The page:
It was easier to flick on your telly sitting in your grundies at the weekend than get up, get out and actually play the sport.
The pyramid here is something to be proud of and preserved. It stretches further and deeper than anywhere else in Europe. I for one love it and would like to see it protected.
If the razzmatazz of big games and highlight shows were readily available (because not everyone is rebel enough for IPTV) it’s not a leap to say it could impact the more casual of lower league and non league watchers. And at that level every click of the turnstile counts.
Have you ever just randomly gone to watch a game of football away from the Premier League? You should. There’s a lot to be said for it.
The Premier League is rich enough as is. So instead of obsessing over televising in a slot that is sacrosanct for the lower leagues and non-league, why not move the Premier League games on a Saturday to 5.30?
It feels like an obvious answer at this stage. It means people could support their local club lower down the food chain AND watch the big boys on telly. And for those that attend the Premier League matches, they get a prime slot for atmosphere, culture, bevvying and everything else. It’s got to be better than 12.30.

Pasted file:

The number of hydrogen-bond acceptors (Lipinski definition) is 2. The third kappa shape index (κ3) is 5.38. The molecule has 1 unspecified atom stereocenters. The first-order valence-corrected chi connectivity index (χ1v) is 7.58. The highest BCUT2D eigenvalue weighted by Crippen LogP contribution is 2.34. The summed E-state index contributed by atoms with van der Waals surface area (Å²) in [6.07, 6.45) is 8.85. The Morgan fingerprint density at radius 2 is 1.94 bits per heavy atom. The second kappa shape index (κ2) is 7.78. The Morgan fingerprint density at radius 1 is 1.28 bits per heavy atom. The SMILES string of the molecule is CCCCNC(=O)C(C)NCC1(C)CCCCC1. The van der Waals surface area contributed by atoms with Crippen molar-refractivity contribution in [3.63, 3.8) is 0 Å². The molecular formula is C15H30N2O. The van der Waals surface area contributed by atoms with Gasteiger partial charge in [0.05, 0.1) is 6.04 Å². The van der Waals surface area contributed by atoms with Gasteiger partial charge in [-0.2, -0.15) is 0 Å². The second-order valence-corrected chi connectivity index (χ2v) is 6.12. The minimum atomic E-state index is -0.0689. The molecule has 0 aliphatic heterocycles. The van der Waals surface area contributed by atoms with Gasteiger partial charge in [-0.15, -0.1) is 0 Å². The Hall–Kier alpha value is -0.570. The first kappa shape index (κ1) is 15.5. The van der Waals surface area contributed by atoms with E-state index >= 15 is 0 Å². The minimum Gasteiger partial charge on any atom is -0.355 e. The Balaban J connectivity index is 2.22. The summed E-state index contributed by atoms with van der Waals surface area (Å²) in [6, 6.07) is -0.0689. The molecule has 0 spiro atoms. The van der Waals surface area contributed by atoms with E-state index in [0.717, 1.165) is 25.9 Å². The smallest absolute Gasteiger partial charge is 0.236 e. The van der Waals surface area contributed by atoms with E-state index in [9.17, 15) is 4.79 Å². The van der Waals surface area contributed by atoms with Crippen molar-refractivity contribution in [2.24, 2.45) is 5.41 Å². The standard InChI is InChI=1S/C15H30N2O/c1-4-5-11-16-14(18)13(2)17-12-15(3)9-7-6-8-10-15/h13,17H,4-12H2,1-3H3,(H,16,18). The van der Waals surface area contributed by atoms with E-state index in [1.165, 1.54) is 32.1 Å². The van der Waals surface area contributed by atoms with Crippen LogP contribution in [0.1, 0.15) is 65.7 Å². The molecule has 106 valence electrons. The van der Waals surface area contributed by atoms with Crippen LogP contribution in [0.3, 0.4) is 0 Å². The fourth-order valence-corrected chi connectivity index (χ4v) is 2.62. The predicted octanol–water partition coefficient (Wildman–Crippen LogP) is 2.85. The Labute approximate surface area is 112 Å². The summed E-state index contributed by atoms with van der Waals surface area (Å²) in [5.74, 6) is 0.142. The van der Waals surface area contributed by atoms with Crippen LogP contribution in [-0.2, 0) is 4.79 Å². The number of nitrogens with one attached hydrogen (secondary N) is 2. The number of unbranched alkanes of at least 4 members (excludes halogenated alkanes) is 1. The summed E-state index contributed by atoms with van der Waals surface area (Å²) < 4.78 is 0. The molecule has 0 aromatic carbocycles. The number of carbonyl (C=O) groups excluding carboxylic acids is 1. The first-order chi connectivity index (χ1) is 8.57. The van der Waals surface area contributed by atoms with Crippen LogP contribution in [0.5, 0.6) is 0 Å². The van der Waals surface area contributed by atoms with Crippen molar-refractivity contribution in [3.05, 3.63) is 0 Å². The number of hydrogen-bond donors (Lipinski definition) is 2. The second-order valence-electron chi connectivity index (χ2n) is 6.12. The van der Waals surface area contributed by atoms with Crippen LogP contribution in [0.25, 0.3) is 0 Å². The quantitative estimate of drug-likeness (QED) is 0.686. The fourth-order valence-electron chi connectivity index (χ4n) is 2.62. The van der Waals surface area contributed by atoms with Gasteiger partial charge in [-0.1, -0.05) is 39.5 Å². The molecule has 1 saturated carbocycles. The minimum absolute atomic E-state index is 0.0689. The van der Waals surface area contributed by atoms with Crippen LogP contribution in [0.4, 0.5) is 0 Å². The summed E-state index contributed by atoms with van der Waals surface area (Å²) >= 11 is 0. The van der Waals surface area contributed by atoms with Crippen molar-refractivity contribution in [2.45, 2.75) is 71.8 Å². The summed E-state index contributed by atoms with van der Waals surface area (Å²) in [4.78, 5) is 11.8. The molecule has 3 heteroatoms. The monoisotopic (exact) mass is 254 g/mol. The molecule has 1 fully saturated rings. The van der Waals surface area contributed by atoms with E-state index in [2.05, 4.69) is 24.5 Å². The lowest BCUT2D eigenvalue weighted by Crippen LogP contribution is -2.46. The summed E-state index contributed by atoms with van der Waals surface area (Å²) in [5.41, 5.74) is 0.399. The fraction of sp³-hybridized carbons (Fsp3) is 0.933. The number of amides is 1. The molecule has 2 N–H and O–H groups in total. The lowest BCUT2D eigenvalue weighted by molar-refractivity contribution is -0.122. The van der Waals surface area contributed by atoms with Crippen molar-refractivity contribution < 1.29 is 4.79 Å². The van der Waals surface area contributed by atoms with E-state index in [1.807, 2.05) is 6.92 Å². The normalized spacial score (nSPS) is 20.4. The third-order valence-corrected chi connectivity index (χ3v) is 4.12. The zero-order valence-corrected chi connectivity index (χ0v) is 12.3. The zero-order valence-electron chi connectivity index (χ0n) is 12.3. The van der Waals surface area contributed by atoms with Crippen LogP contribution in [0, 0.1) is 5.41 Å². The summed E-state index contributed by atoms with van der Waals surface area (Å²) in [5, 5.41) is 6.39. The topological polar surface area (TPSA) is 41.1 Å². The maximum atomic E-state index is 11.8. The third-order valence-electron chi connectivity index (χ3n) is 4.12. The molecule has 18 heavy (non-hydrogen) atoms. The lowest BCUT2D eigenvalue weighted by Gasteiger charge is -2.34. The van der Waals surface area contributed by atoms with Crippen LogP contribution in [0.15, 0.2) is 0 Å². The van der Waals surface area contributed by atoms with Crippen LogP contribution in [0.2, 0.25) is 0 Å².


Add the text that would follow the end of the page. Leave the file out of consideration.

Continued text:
We all get a kip, players included. They don’t have to force chicken and pasta down their necks when the cockerel is crowing. And “the product”, surely “the product” would be better too?
I’m glad that’s off my chest. Meanwhile, Klopp is now facing a FOURTEENTH Saturday dinnertime Premier League kick off straight after an international break since he started managing the club.
That follows the news that the Manchester City game in November has been moved to that slot. As you’ve no doubt heard, that’s double the number faced by any other Premier League club in the same period. Tottenham and Chelsea have played six. Manchester United five. Manchester City four.
Man City-Liverpool on Nov 25 to kick-off at 12.30pm. Third time this season Jurgen Klopp’s side has been in that slot immediately after an international break. It will be the 14th occasion immediately after an international break since Klopp took over. Spurs, with six, are next.— paul joyce (@_pauljoyce) October 13, 2023